With diabetes as a worldwide health problem, the university tried to capitalise on the patent by reaching out to medtech companies and that is when the first roadblocks appeared. “The response was very positive, but they all said it was still too far away from a product, it was just a basic idea,” Christoph recalls. “It seemed very interesting and promising, but someone would have to develop it further and then come back to the companies in the sector, and that someone wasn’t the university, because they did not have the funding.” It was around that time that the five of them had to decide whether they leave their great idea to remain a prospect on paper or do something about it themselves. “We had very long discussions on whether it was a good idea to start a company between the five of us, but everybody was quite sure they wanted to join and be part of it,” Christoph says. Back then, they all had to study and having all five involved in the work seemed as the only way to achieve something meaningful. For a while after, Christoph was the only person employed full time by the company, while the others had jobs outside, but Roman Kittl has already joined him, with plans for the rest to follow one day.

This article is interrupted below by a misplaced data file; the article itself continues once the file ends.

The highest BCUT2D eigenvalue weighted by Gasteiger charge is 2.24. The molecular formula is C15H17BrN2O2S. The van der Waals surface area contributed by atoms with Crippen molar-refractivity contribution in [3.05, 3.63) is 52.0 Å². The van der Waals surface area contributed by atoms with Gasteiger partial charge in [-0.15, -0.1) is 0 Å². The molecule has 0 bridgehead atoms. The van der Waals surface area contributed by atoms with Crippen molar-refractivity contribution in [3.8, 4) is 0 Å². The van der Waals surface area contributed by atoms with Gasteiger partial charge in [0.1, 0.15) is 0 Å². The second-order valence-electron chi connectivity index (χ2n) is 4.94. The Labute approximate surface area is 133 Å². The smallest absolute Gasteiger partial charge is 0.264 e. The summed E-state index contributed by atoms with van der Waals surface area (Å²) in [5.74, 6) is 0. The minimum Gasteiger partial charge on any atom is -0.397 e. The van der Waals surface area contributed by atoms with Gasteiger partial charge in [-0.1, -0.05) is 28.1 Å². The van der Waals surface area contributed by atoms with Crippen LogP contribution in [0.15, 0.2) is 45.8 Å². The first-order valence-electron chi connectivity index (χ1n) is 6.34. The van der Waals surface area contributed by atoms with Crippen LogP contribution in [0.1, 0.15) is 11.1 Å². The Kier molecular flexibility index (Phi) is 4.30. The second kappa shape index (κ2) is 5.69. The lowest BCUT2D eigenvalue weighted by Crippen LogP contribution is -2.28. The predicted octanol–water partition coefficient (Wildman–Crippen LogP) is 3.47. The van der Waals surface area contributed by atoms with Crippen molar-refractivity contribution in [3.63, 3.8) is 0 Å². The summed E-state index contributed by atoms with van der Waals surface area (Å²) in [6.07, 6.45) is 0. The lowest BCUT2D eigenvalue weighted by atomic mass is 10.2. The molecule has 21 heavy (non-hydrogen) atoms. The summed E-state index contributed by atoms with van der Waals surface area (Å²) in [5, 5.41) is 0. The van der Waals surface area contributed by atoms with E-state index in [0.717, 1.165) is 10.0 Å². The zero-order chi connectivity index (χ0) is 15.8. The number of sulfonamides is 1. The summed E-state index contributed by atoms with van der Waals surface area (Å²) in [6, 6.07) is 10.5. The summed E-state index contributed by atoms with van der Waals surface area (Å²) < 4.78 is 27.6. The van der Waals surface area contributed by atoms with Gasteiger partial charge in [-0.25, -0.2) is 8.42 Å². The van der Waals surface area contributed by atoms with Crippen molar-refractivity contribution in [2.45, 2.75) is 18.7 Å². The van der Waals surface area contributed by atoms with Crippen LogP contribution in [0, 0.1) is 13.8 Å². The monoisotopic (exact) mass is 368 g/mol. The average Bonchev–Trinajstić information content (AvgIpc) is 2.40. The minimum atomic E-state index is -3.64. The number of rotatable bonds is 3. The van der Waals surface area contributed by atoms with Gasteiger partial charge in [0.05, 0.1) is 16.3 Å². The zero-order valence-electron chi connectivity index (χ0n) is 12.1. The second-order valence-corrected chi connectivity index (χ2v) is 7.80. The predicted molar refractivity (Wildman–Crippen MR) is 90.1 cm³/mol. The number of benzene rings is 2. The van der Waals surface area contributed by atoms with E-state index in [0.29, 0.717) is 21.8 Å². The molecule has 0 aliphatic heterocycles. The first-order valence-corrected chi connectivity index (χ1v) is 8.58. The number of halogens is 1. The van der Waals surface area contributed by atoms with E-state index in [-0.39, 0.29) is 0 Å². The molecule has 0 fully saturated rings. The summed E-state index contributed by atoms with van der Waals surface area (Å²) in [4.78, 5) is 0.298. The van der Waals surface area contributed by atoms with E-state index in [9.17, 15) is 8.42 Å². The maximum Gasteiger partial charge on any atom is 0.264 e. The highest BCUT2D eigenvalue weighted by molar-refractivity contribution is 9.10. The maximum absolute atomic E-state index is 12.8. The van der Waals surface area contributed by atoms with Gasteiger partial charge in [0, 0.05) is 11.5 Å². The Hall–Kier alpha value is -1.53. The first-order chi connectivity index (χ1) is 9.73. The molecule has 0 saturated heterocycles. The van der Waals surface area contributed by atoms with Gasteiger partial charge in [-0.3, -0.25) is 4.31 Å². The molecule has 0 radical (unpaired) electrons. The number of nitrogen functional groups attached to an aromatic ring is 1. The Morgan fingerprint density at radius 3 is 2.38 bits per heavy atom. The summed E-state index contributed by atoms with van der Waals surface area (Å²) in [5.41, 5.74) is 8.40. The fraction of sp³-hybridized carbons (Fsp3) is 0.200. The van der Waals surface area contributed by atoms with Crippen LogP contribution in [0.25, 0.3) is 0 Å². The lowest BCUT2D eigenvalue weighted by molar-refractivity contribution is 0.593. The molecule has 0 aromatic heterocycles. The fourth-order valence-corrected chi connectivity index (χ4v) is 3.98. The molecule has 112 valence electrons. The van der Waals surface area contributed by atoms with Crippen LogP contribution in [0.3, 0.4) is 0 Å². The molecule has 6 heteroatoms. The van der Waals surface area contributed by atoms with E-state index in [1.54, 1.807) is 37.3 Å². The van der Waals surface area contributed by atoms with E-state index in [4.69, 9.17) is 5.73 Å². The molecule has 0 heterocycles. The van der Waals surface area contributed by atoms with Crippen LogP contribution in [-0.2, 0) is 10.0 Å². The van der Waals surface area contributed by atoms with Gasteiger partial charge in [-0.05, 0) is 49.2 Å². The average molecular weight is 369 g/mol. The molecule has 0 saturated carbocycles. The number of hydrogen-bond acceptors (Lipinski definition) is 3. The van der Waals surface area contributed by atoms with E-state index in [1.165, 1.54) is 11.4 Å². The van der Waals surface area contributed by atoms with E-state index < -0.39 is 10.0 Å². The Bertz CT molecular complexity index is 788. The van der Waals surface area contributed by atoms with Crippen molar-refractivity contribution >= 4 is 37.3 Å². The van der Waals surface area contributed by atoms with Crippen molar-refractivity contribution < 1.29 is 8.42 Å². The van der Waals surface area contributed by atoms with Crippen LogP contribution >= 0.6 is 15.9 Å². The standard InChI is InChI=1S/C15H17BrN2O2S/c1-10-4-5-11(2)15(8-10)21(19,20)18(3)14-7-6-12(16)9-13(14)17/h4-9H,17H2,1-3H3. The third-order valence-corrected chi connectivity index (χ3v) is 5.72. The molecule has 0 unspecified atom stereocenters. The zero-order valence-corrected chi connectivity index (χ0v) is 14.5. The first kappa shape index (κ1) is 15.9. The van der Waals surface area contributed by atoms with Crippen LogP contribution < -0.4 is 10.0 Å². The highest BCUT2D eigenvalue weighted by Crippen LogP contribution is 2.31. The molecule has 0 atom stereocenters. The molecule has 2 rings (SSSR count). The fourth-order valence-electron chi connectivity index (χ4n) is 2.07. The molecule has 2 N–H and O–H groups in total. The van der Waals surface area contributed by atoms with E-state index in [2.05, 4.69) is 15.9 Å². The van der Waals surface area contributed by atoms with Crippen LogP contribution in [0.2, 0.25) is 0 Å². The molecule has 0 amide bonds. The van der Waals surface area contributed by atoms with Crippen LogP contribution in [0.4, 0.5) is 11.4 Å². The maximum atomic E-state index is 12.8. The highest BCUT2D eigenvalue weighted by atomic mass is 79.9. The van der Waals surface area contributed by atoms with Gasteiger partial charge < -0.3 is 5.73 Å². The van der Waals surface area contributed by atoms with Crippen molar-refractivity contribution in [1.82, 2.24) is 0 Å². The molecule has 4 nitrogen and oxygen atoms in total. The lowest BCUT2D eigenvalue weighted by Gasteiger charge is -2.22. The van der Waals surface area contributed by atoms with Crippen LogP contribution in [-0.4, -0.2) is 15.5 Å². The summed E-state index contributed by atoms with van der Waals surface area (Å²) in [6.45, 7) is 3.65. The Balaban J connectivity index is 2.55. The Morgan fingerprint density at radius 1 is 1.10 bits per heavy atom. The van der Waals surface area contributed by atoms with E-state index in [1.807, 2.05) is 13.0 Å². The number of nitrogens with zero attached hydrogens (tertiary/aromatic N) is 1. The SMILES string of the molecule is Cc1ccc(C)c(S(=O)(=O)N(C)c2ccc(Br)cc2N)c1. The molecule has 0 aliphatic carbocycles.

Disrupting dairy

We have demonstrated that we can actually achieve all the advantages, but we have yet to actually develop the first prototype.

Blood glucose detection is the area that will have the more immediate impact on the lives of many people on a daily basis. However, development of any medical advance is tied to a lot of trial stages and expenses. “We have demonstrated that we can actually achieve all the advantages, but we have yet to actually develop the first prototype,” Christoph says. Rather than shoulder all the expenses, they want to reach the pre-clinical trials stage and at that point license, or sell the technology. DirectSens’s advantages are that the sensors are much more accurate than existing ones and, unlike the ones on the market, are not susceptible to interference from painkillers or other medications. “One of the big goals in diabetes care is to develop the so-called ‘artificial pancreas’. This would be a combination of an insulin pump and a continuous blood glucose measuring device. To make this possible, it is very important to have a really reliable blood glucose sensor,” Christoph says, hoping their product would be the key. The company recently presented their latest development results at the Advanced Technologies and Treatment for Diabetes expo in Paris and received positive feedback.